SAN FRANCISCO -- The Olympic Club has not been kind to front-runners in the 43 years since the U.S. Open first visited the venerable Lake Course. What happened to legends Ben Hogan and Arnold Palmer as well as to Tom Watson happened yesterday to Payne Stewart.
And what happened to Jack Fleck and Billy Casper, not to mention Scott Simpson, happened to Lee Janzen.
Leading by four shots coming into the final round of the 98th Open and by two shots at the turn, Stewart failed to hold the lead he had owned since Thursday and Janzen stormed though to win by a shot. A 2-under-par 68 put Janzen at even-par 280, the only player in the field to finish at par.
"I'm proud of myself. I didn't think I could win it," a teary-eyed Janzen said moments after Stewart narrowly missed an 18-footer on the 18th green to tie. "Somehow, I did."
It was the same result that occurred five years ago at Baltusrol, where Janzen held off Stewart as they played head-to-head in the last group. This time, Janzen took advantage of playing two groups in front of Stewart and put the pressure on by making three birdies between the eighth and 13th holes to pull even.
Janzen took the lead when Stewart bogeyed the 186-yard 13th hole after his tee shot went through the green and into the rough. Stewart briefly tied Janzen at even par when he made a 15-foot birdie putt at the 422-yard par-4 14th hole, but then bogeyed the 609-yard 16th after failing to get up-and-down from a bunker.
Stewart's last chance came when he missed the 18-footer for birdie on the 347-yard, par-4 18th to force a playoff. The one-shot defeat denied Stewart his second major championship, following his playoff victory over Simpson in the Open at Hazeltine in 1991.
It also prevented him from becoming the first wire-to-wire winner since Tony Jacklin at Hazeltine in 1970.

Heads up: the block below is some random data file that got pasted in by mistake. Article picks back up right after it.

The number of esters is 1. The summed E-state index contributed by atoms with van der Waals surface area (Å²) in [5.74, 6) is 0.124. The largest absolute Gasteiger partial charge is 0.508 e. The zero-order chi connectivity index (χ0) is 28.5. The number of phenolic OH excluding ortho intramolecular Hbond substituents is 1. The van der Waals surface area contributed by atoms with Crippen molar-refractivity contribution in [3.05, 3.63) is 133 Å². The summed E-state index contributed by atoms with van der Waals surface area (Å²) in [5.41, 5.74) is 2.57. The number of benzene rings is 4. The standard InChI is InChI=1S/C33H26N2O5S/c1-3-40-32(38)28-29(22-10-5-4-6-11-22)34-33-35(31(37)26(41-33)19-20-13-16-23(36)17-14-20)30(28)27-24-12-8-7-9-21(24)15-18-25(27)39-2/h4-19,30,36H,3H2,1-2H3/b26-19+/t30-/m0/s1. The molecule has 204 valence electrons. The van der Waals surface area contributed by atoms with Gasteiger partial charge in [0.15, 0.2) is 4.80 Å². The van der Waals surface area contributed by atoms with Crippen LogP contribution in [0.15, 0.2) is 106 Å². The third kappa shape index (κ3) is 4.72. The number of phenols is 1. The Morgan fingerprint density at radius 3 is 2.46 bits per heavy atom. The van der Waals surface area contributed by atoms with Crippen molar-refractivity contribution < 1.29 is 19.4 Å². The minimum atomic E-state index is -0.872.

"I didn't go out and do what it took to win the golf tournament today," said Stewart, 41. "I didn't hit enough fairways or greens. The champion also played an outstanding round of golf. You've got to give Lee Janzen all the credit in the world."
Janzen was the only player in the last 13 twosomes yesterday to shoot under par. Bob Tway shot 3-over 73 to finish four shots back at 4-over 284. Nick Price also shot 73 and finished five shots back. Tom Lehman, playing with Stewart in the final group, never got within three shots and finished with a disappointing 75 and tied with Steve Stricker at 6-over 286.
The victory, worth $535,000, was the eighth of Janzen's nine-year career and came two months after he shot a final-round 79 to blow a three-shot lead going into the final round of this year's Tournament Players Championship.
It was also his first victory since the Sprint International in 1995, when Janzen won three times and finished third on the money list.
The golfing gods might have been smiling on Janzen, 33, yesterday. After making bogeys on two of the first three holes to fall seven shots behind Stewart, and making a birdie on the 438-yard, par-4 fourth hole, Janzen hit his drive on the 457-yard par-4 fifth into a cyprus tree. The ball stayed in the tree momentarily.
"I had just made birdie to get back in it, and now I'm thinking I could make a double bogey," he said.
After starting back to the tee to hit a provisional, Janzen was informed that a gust of wind had knocked the ball out of the tree and into the rough. He put his approach on the fringe and chipped in for par from 20 feet.
It was a similar circumstance that propelled him to his first Open victory. Leading Stewart by two shots going into the final round in 1993, Janzen hit a 5-iron approach on the 10th hole at Baltusrol though a couple of branches on a tree. The ball found the green and Janzen two-putted for par.
Asked if he thought about the coincidence, Janzen said: "I didn't think about it until later. I thought, 'Payne Stewart, the Open, a ball in the tree, making a par, where have you heard this before?' "
After getting a number of breaks the previous two days, Stewart met with some misfortune when his drive on the 416-yard 12th rolled into a sand-filled divot in the fairway. Undecided which club to hit, Stewart came up short and in a bunker. He made the first of two straight bogeys.
Stewart, who had been put on the clock earlier for slow play, was given a "bad time" by U.S. Golf Association official Tom Meeks. It meant that another warning would result in a one-shot penalty. Stewart wouldn't use that as an excuse for a bogey on the next hole, but he was clearly upset, because he and Lehman were playing in the last group of the day.
"I didn't feel any different out there, but, in this situation, your swing tightens up," Stewart said.